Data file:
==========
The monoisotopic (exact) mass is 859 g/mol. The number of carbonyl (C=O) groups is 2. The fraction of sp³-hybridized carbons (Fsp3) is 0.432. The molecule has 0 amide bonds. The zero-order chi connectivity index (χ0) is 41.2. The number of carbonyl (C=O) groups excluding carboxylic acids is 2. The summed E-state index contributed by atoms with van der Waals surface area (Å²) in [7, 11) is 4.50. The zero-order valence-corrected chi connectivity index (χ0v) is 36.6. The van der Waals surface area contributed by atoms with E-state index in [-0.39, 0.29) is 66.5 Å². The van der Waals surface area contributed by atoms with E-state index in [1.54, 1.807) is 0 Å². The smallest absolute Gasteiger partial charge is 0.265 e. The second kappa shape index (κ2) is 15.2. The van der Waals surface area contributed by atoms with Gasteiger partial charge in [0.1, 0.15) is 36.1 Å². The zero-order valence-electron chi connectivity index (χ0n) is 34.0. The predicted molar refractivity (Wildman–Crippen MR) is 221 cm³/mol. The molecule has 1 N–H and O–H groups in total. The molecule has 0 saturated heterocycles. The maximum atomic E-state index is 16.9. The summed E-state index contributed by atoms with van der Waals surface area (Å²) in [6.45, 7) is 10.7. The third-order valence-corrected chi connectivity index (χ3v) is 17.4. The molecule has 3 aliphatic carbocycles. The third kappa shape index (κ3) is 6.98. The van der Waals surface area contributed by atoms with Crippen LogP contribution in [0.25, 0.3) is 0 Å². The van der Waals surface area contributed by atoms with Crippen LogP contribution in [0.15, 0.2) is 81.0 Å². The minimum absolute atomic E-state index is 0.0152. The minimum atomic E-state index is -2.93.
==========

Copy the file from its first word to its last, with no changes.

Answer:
The monoisotopic (exact) mass is 859 g/mol. The number of carbonyl (C=O) groups is 2. The fraction of sp³-hybridized carbons (Fsp3) is 0.432. The molecule has 0 amide bonds. The zero-order chi connectivity index (χ0) is 41.2. The number of carbonyl (C=O) groups excluding carboxylic acids is 2. The summed E-state index contributed by atoms with van der Waals surface area (Å²) in [7, 11) is 4.50. The zero-order valence-corrected chi connectivity index (χ0v) is 36.6. The van der Waals surface area contributed by atoms with E-state index in [-0.39, 0.29) is 66.5 Å². The van der Waals surface area contributed by atoms with E-state index in [1.54, 1.807) is 0 Å². The smallest absolute Gasteiger partial charge is 0.265 e. The second kappa shape index (κ2) is 15.2. The van der Waals surface area contributed by atoms with Gasteiger partial charge in [0.1, 0.15) is 36.1 Å². The zero-order valence-electron chi connectivity index (χ0n) is 34.0. The predicted molar refractivity (Wildman–Crippen MR) is 221 cm³/mol. The molecule has 1 N–H and O–H groups in total. The molecule has 0 saturated heterocycles. The maximum atomic E-state index is 16.9. The summed E-state index contributed by atoms with van der Waals surface area (Å²) in [6.45, 7) is 10.7. The third-order valence-corrected chi connectivity index (χ3v) is 17.4. The molecule has 3 aliphatic carbocycles. The third kappa shape index (κ3) is 6.98. The van der Waals surface area contributed by atoms with Crippen LogP contribution in [0.25, 0.3) is 0 Å². The van der Waals surface area contributed by atoms with Crippen LogP contribution in [0.15, 0.2) is 81.0 Å². The minimum absolute atomic E-state index is 0.0152. The minimum atomic E-state index is -2.93.